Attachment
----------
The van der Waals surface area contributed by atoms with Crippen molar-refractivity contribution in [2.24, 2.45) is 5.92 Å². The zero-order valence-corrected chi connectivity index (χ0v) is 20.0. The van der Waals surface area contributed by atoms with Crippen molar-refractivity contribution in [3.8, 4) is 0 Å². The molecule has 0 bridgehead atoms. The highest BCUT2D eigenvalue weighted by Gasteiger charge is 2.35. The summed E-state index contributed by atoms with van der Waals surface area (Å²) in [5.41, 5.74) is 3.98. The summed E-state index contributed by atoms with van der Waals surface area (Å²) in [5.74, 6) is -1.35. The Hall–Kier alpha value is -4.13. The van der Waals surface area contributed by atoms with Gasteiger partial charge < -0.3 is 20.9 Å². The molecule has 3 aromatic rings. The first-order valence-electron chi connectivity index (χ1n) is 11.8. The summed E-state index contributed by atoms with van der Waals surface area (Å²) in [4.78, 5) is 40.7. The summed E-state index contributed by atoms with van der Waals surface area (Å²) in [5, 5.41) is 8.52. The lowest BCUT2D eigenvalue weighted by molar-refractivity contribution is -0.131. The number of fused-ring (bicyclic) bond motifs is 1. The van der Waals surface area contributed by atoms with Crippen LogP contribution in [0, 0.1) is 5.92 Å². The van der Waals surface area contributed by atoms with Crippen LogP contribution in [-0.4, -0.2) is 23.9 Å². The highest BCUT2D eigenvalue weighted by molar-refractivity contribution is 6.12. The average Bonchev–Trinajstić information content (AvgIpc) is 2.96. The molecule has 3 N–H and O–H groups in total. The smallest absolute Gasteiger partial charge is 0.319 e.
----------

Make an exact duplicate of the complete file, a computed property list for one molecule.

The van der Waals surface area contributed by atoms with Crippen molar-refractivity contribution in [2.24, 2.45) is 5.92 Å². The zero-order valence-corrected chi connectivity index (χ0v) is 20.0. The van der Waals surface area contributed by atoms with Crippen molar-refractivity contribution in [3.8, 4) is 0 Å². The molecule has 0 bridgehead atoms. The highest BCUT2D eigenvalue weighted by Gasteiger charge is 2.35. The summed E-state index contributed by atoms with van der Waals surface area (Å²) in [5.41, 5.74) is 3.98. The summed E-state index contributed by atoms with van der Waals surface area (Å²) in [5.74, 6) is -1.35. The Hall–Kier alpha value is -4.13. The van der Waals surface area contributed by atoms with Gasteiger partial charge < -0.3 is 20.9 Å². The molecule has 3 aromatic rings. The first-order valence-electron chi connectivity index (χ1n) is 11.8. The summed E-state index contributed by atoms with van der Waals surface area (Å²) in [4.78, 5) is 40.7. The summed E-state index contributed by atoms with van der Waals surface area (Å²) in [5, 5.41) is 8.52. The lowest BCUT2D eigenvalue weighted by molar-refractivity contribution is -0.131. The number of fused-ring (bicyclic) bond motifs is 1. The van der Waals surface area contributed by atoms with Crippen LogP contribution in [0, 0.1) is 5.92 Å². The van der Waals surface area contributed by atoms with Crippen LogP contribution in [-0.4, -0.2) is 23.9 Å². The highest BCUT2D eigenvalue weighted by molar-refractivity contribution is 6.12. The average Bonchev–Trinajstić information content (AvgIpc) is 2.96. The molecule has 3 N–H and O–H groups in total. The smallest absolute Gasteiger partial charge is 0.319 e.